As one of the earliest anthropological theories, its forerunners suffered from lack of historical data in so-called ‘primitive societies’ which might have greatly inhibited the quality of the data they obtained and therefore the type of analysis and theory they eventually came to construct. Secondly, ‘proto-anthropology’ was begun by non-professionals: missionaries, travelers, and colonial administrators who wrote mostly to exoticize the communities they had come in contact with and to entertain people. First hour anthropologists were therefore partly preoccupied with making sense of these societies from the standpoint of the ‘natives’ through participant observation. They were further preoccupied with particular questions, particular institutions, how societies that were presumed to have no ‘histories’ and other institutions were capable of meeting particular cultural needs. Generally, they adopted an encyclopedic tradition, trying unlike today to study and grasp the functional relevance and interrelationships of every institution to the other within a given culture. E.E. Evans-Pritchard’s (1940) classic study of the Nuer for instance, shows how an understanding of social structure is important to grasping the overall functioning of Nuer acephalous society. He does this using his concepts of fussion and fission, segmentation and combination with segments of the same order. By so doing, he demonstrates that in politics there are no permanent enemies. Malinowski’s study of the Trobriand Islanders of New Guinea and the ceremonial annual kula Ring exchange shows its association with magic, religion, kinship and trade. In the same light, in Argonautes of the Western Pacific (1922), he paints a total picture of the people’s life through participant observation detailing among others, their technology, sexual life, everyday life and conflict resolution.

One way of going beyond the limitations of these studies would have been to see these societies in historical context, as dynamic over time since the overall vision of the functionalist was not to negate history but rather, only to explain the present. Such a view will reconceptualize culture, not as based on consensus but rather as renegotiated by stakeholders in the light of changing circumstances. They dealt with circumscribed field sites and therefore did not go beyond local or how extra-local forces affected individuals in the societies that they studied. It is true from the history of sociological theory that every theoretical perspective has its shortcomings, calling for the need for complementarity. This is even more accentuated because social phenomena are multifaceted- different causal factors might explain the existence of a particular phenomenon. For instance, the classic example of Durkheim’s suicide based on observation may not be tenable today because of changes in social structures. Theories are rooted in particular historical epochs. Time changes and certain explanations become untenable, calling for more research and the need to reformulate old theories or discard them totally. This further demonstrates the spatio-temporal relativity of truth. There are of course, no universal truths despite the existence of ‘cultural universals’. Functionalist theories emerged as a response to the crisis of social order, seemingly the outcome of two developments. The first was industrial society with its loss of community, poor working conditions and increase in crime. The second was the French revolution with its ideals of equality, happiness and freedom of the individual. These two events were influential in the development of the ‘consensus’ theory, although this theory fails to address conflict.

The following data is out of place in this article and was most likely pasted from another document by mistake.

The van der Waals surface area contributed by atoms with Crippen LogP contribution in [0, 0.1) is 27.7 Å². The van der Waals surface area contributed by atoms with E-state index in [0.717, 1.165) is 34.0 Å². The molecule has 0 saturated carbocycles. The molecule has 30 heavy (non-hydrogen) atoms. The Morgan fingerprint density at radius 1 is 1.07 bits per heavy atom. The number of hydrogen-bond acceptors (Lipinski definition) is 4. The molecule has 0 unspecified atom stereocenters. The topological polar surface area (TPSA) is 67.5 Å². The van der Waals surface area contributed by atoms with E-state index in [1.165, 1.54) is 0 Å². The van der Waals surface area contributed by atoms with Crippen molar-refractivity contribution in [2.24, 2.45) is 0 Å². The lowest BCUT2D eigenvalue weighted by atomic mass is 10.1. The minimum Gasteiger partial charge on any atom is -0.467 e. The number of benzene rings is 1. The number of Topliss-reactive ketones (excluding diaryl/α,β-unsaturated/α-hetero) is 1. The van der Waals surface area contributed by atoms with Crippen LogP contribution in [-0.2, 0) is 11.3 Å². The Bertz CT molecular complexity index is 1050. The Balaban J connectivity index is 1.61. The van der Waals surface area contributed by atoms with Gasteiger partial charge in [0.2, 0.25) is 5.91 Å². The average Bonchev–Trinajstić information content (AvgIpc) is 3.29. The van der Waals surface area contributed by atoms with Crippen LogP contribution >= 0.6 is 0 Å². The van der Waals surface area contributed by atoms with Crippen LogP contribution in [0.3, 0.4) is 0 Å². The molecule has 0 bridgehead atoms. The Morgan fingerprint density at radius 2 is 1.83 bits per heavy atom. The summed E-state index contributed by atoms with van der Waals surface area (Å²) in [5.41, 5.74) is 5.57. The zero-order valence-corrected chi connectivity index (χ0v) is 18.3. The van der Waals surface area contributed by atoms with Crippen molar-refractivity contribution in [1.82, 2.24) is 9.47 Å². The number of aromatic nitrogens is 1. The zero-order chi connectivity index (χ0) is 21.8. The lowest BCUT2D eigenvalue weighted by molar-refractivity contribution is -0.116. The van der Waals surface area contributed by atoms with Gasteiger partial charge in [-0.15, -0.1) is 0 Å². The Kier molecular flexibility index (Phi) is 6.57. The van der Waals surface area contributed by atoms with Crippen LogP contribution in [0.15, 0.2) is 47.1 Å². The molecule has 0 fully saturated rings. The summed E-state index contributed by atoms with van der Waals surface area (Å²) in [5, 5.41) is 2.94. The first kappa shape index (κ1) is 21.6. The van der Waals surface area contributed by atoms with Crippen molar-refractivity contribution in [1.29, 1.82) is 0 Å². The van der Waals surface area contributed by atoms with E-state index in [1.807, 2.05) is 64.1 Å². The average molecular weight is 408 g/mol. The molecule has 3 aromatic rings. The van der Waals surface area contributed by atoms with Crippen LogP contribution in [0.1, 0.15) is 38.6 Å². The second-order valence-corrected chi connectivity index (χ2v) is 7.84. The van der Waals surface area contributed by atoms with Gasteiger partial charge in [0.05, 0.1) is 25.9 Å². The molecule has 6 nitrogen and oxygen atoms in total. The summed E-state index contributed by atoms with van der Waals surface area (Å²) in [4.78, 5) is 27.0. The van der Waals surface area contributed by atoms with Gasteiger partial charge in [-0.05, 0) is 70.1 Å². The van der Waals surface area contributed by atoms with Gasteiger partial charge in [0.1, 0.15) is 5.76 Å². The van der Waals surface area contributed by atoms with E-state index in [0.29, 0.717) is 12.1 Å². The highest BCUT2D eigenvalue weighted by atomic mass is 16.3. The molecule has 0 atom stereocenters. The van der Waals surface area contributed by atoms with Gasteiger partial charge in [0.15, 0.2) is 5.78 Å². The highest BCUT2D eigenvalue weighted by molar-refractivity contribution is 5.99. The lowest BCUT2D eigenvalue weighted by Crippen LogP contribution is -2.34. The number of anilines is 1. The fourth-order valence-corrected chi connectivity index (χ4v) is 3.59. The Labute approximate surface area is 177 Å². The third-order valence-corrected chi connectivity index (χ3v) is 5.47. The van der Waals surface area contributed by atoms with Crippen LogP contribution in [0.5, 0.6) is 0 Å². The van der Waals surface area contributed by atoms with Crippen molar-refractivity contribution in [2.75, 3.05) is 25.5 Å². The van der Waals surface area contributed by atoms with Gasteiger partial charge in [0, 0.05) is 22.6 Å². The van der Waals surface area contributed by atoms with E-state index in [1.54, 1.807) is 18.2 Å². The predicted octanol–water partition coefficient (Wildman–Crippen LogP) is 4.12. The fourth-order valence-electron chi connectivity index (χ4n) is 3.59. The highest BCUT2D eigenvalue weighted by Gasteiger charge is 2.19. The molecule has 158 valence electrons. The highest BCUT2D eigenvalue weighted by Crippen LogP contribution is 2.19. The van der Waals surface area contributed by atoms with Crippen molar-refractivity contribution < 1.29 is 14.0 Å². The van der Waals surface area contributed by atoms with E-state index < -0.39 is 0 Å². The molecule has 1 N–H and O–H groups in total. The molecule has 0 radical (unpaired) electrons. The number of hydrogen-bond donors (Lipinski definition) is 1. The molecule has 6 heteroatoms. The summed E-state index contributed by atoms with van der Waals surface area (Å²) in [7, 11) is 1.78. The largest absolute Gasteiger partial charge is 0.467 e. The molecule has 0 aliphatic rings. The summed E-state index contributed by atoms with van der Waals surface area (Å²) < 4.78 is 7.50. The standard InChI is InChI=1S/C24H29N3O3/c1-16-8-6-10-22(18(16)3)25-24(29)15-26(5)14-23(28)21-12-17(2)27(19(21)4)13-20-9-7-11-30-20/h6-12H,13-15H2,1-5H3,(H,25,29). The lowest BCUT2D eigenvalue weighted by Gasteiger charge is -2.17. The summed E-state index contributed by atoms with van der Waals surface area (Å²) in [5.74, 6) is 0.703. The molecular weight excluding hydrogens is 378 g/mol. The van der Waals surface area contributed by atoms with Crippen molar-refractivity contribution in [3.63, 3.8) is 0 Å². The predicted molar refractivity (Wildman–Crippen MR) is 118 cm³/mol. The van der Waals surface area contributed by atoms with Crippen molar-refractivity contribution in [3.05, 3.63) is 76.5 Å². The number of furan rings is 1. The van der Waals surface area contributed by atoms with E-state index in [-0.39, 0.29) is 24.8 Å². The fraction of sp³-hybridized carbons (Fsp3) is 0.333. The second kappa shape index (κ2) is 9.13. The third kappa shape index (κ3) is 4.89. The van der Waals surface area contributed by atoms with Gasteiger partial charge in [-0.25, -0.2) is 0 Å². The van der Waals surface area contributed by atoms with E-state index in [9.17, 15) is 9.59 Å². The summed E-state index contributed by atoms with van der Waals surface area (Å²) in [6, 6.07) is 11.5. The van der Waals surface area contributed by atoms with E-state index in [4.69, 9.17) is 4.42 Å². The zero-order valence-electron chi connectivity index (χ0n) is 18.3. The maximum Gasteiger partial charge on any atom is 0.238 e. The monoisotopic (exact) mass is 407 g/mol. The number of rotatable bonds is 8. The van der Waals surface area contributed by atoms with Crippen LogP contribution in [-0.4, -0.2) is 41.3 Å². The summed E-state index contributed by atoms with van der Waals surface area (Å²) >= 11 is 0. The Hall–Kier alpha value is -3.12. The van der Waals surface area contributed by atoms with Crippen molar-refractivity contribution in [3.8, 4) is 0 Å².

Often times, some studies are replicated using different theoretical assumptions over time demonstrating that no theory is capable of explaining every aspect of human society. This explains why some anthropologists return to their field sites several years later so as to map the various changes that have taken place after their fieldwork. The dilemma with grand theories such as functionalism is their claim of attempting to explain every known phenomenon in the universe. The Durkheimian theory on suicide for example, seems to present a unilineal view of culture- some social groups and people with a protestant religious ethos are more prone to commit suicide than others. But even within a group, the group’s values are constantly being contested and each group in reality might have multiple identities. Culture is actually a constant field of contest, negotiation and constant renegotiation.

In summary, functionalism was geared towards investigating particular phenomenon using particular theoretical assumptions and methodological approaches. The authors were preoccupied with particular questions which largely determined their theoretical assumptions and above all, these theories were imbricated in particular historical moments and with changing times, some of their assumptions have been shown to be faulty.